A day at FogCon

I’m an admitted convention newbie. My first experience was Animation on Display in San Francisco this January and now FogCon at the Walnut Creek Marriot yesterday. FogCon is a convention that brings together genre fiction writers (and their fans) of different of types together to talk about issues that surround this field.

I heard about this really late after my teacher at the The Writing Salon Nick Mamatas told me about it a couple of days ago. It was a great experience and worth the money. This won’t be the last convention that I go to this year.

The biggest things that I got out of this were the contacts and also some inspiration for my own writings. So often writing is an individual task, but writers need to commiserate with their own kind and network. I felt inspired just hearing people talk about the things they are passionate about and that made me want to write a lot more.

I went to three panels on Friday. The first was a 75-minute writing session. The writing session was fun for the idea-generation exercises, but the biggest benefit was meeting other writers with the same goals as me. I’ve met a few people with stories similar to mine that have agreed to exchange their work with me.

The first Panel I went to was called “Apple Pie, Rayguns and Galactic Ovelords,” which dealt with the tropes that show up in genre fiction. The panel featured talked about how writers use different tropes and how readers view them. It’s something I knew about before, but I’m now a lot more aware of them when I read. I’ll definitely research this issue a lot more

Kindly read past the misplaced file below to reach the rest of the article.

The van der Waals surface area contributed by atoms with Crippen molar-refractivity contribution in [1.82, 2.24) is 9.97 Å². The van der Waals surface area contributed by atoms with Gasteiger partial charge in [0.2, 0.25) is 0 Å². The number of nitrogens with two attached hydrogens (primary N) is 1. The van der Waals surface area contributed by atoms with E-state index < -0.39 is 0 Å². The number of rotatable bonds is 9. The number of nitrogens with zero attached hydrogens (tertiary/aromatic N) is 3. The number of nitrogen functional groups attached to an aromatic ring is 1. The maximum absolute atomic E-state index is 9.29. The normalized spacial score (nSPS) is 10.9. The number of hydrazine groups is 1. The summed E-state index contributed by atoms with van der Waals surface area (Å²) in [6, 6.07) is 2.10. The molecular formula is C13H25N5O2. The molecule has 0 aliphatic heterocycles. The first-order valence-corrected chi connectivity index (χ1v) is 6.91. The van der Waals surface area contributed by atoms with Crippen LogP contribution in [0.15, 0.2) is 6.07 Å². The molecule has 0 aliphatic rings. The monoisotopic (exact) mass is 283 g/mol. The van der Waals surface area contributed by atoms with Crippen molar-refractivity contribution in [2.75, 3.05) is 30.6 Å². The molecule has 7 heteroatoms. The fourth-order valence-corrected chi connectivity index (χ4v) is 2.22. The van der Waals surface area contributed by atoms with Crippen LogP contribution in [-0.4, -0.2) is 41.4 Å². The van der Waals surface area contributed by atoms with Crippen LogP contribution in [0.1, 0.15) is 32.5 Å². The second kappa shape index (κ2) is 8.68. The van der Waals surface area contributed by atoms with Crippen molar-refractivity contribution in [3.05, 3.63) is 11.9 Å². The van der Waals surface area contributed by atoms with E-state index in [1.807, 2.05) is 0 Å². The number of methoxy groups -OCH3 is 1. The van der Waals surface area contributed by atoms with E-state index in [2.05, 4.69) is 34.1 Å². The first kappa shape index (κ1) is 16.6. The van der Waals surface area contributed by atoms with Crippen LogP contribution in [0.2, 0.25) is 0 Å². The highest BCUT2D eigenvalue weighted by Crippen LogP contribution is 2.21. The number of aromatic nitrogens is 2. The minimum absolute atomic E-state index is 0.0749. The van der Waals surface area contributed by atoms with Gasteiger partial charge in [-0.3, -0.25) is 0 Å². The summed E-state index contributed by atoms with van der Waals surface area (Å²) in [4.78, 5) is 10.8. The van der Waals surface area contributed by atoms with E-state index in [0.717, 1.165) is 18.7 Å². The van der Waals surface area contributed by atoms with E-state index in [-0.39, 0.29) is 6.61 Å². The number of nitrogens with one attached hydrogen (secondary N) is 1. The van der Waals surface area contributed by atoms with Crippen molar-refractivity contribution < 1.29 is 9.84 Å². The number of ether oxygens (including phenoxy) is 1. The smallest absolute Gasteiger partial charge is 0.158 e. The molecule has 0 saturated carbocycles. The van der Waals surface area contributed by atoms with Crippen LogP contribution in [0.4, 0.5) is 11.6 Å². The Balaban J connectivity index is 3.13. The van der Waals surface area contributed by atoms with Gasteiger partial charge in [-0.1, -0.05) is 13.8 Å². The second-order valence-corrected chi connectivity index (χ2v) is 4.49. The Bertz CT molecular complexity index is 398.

The second panel was “Equal time for Non-Vampires” which dealt with the prevalence of vampires in genre fiction and other monsters in mythology that have shown up in writing. This was particularly interesting for my story Goddess INC, which deals with a variety of spirits so now I have some new myths to research and possibly incorporate into my story.

The third panel was on the “The Redefined Body” which dealt with body modification, cybernetics and how non-fiction and fiction authors deal with that issue. One of my favorite anime and manga shows is Ghost in the Shell, which deals specifically with the issues that come of from this. This panel certainly sparked a few short story ideas that I want to pursue.